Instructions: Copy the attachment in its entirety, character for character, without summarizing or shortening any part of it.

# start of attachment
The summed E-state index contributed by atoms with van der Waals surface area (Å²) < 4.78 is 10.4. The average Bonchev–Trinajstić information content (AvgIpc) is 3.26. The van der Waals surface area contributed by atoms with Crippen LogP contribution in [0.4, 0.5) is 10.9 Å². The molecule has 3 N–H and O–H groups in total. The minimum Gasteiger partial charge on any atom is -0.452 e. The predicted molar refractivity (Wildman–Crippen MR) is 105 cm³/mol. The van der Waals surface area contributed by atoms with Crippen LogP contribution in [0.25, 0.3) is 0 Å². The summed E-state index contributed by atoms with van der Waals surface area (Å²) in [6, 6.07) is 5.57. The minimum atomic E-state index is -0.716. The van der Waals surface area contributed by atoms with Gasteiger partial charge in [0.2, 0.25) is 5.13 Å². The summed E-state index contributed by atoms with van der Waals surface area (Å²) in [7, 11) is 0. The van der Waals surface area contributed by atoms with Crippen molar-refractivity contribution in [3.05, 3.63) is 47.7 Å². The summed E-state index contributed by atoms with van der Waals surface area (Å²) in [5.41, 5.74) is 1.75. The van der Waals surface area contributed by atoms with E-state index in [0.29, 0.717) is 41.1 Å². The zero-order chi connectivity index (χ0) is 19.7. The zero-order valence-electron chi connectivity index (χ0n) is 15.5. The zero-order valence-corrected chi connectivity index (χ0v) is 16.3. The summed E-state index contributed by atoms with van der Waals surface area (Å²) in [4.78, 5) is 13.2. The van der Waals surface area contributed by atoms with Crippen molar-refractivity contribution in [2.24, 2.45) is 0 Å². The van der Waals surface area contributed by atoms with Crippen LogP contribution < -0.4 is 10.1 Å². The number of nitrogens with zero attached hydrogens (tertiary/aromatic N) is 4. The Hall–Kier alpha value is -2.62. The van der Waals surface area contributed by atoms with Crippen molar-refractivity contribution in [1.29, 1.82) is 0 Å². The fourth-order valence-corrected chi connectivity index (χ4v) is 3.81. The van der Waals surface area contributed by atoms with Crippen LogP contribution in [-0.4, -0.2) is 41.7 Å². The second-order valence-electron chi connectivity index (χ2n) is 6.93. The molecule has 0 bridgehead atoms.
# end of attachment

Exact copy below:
The summed E-state index contributed by atoms with van der Waals surface area (Å²) < 4.78 is 10.4. The average Bonchev–Trinajstić information content (AvgIpc) is 3.26. The van der Waals surface area contributed by atoms with Crippen LogP contribution in [0.4, 0.5) is 10.9 Å². The molecule has 3 N–H and O–H groups in total. The minimum Gasteiger partial charge on any atom is -0.452 e. The predicted molar refractivity (Wildman–Crippen MR) is 105 cm³/mol. The van der Waals surface area contributed by atoms with Crippen LogP contribution in [0.25, 0.3) is 0 Å². The summed E-state index contributed by atoms with van der Waals surface area (Å²) in [6, 6.07) is 5.57. The minimum atomic E-state index is -0.716. The van der Waals surface area contributed by atoms with Gasteiger partial charge in [0.2, 0.25) is 5.13 Å². The summed E-state index contributed by atoms with van der Waals surface area (Å²) in [7, 11) is 0. The van der Waals surface area contributed by atoms with Crippen molar-refractivity contribution in [3.05, 3.63) is 47.7 Å². The summed E-state index contributed by atoms with van der Waals surface area (Å²) in [5.41, 5.74) is 1.75. The van der Waals surface area contributed by atoms with E-state index in [0.29, 0.717) is 41.1 Å². The zero-order chi connectivity index (χ0) is 19.7. The zero-order valence-electron chi connectivity index (χ0n) is 15.5. The zero-order valence-corrected chi connectivity index (χ0v) is 16.3. The summed E-state index contributed by atoms with van der Waals surface area (Å²) in [4.78, 5) is 13.2. The van der Waals surface area contributed by atoms with Crippen molar-refractivity contribution in [2.24, 2.45) is 0 Å². The van der Waals surface area contributed by atoms with Crippen LogP contribution < -0.4 is 10.1 Å². The number of nitrogens with zero attached hydrogens (tertiary/aromatic N) is 4. The Hall–Kier alpha value is -2.62. The van der Waals surface area contributed by atoms with Crippen molar-refractivity contribution in [1.29, 1.82) is 0 Å². The fourth-order valence-corrected chi connectivity index (χ4v) is 3.81. The van der Waals surface area contributed by atoms with Crippen LogP contribution in [-0.4, -0.2) is 41.7 Å². The second-order valence-electron chi connectivity index (χ2n) is 6.93. The molecule has 0 bridgehead atoms.